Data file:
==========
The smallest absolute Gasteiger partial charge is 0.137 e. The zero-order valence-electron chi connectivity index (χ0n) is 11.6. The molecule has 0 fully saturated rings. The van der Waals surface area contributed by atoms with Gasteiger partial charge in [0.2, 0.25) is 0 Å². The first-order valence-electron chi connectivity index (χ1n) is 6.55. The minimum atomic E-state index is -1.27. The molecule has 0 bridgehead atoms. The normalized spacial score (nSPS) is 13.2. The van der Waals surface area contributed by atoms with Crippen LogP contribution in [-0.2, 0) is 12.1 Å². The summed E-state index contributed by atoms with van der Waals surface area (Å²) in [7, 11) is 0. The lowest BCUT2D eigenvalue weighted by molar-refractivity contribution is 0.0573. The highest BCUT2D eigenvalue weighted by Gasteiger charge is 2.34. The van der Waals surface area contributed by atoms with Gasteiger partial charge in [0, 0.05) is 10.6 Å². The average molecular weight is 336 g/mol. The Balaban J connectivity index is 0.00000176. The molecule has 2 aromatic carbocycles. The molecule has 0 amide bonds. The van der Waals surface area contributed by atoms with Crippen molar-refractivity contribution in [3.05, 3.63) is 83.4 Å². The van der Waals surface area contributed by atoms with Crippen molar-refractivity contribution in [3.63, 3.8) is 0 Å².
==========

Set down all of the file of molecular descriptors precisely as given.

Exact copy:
The smallest absolute Gasteiger partial charge is 0.137 e. The zero-order valence-electron chi connectivity index (χ0n) is 11.6. The molecule has 0 fully saturated rings. The van der Waals surface area contributed by atoms with Gasteiger partial charge in [0.2, 0.25) is 0 Å². The first-order valence-electron chi connectivity index (χ1n) is 6.55. The minimum atomic E-state index is -1.27. The molecule has 0 bridgehead atoms. The normalized spacial score (nSPS) is 13.2. The van der Waals surface area contributed by atoms with Crippen LogP contribution in [-0.2, 0) is 12.1 Å². The summed E-state index contributed by atoms with van der Waals surface area (Å²) in [7, 11) is 0. The lowest BCUT2D eigenvalue weighted by molar-refractivity contribution is 0.0573. The highest BCUT2D eigenvalue weighted by Gasteiger charge is 2.34. The van der Waals surface area contributed by atoms with Gasteiger partial charge in [0, 0.05) is 10.6 Å². The average molecular weight is 336 g/mol. The Balaban J connectivity index is 0.00000176. The molecule has 2 aromatic carbocycles. The molecule has 0 amide bonds. The van der Waals surface area contributed by atoms with Crippen molar-refractivity contribution in [3.05, 3.63) is 83.4 Å². The van der Waals surface area contributed by atoms with Crippen molar-refractivity contribution in [3.63, 3.8) is 0 Å².